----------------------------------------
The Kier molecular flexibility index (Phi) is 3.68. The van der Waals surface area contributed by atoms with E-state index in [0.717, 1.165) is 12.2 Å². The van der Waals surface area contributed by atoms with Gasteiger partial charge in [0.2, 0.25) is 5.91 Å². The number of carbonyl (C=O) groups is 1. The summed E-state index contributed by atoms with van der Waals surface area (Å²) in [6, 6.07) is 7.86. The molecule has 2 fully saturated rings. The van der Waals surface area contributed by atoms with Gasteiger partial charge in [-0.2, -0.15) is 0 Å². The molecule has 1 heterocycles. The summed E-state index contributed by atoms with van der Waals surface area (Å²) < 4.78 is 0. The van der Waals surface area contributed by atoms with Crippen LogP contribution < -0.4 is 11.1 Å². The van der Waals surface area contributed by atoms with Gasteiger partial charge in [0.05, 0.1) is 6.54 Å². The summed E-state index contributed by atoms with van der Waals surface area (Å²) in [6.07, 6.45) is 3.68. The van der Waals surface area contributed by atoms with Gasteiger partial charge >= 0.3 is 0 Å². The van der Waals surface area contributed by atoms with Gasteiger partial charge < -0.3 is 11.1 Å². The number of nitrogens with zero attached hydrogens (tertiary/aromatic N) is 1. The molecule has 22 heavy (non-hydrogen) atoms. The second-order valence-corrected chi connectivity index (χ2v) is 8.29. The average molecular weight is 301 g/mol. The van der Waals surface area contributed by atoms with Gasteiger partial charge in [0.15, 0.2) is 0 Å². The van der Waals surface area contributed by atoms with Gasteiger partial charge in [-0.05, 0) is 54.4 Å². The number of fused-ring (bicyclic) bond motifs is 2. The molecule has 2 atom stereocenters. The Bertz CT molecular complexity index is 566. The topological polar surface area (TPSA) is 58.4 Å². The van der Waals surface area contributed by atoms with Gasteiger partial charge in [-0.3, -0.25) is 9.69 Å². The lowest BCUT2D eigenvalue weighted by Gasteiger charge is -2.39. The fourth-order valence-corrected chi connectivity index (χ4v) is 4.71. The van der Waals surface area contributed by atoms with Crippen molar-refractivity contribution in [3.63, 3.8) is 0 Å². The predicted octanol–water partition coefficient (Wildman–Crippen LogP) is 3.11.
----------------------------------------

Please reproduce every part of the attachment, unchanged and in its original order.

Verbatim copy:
The Kier molecular flexibility index (Phi) is 3.68. The van der Waals surface area contributed by atoms with E-state index in [0.717, 1.165) is 12.2 Å². The van der Waals surface area contributed by atoms with Gasteiger partial charge in [0.2, 0.25) is 5.91 Å². The number of carbonyl (C=O) groups is 1. The summed E-state index contributed by atoms with van der Waals surface area (Å²) in [6, 6.07) is 7.86. The molecule has 2 fully saturated rings. The van der Waals surface area contributed by atoms with Gasteiger partial charge in [-0.2, -0.15) is 0 Å². The molecule has 1 heterocycles. The summed E-state index contributed by atoms with van der Waals surface area (Å²) < 4.78 is 0. The van der Waals surface area contributed by atoms with Crippen LogP contribution < -0.4 is 11.1 Å². The van der Waals surface area contributed by atoms with Gasteiger partial charge in [0.05, 0.1) is 6.54 Å². The summed E-state index contributed by atoms with van der Waals surface area (Å²) in [6.07, 6.45) is 3.68. The van der Waals surface area contributed by atoms with Gasteiger partial charge >= 0.3 is 0 Å². The van der Waals surface area contributed by atoms with Gasteiger partial charge < -0.3 is 11.1 Å². The number of nitrogens with zero attached hydrogens (tertiary/aromatic N) is 1. The molecule has 22 heavy (non-hydrogen) atoms. The second-order valence-corrected chi connectivity index (χ2v) is 8.29. The average molecular weight is 301 g/mol. The van der Waals surface area contributed by atoms with Gasteiger partial charge in [0.15, 0.2) is 0 Å². The van der Waals surface area contributed by atoms with Gasteiger partial charge in [-0.05, 0) is 54.4 Å². The number of fused-ring (bicyclic) bond motifs is 2. The molecule has 2 atom stereocenters. The Bertz CT molecular complexity index is 566. The topological polar surface area (TPSA) is 58.4 Å². The van der Waals surface area contributed by atoms with Gasteiger partial charge in [-0.3, -0.25) is 9.69 Å². The lowest BCUT2D eigenvalue weighted by Gasteiger charge is -2.39. The fourth-order valence-corrected chi connectivity index (χ4v) is 4.71. The van der Waals surface area contributed by atoms with Crippen molar-refractivity contribution in [3.63, 3.8) is 0 Å². The predicted octanol–water partition coefficient (Wildman–Crippen LogP) is 3.11.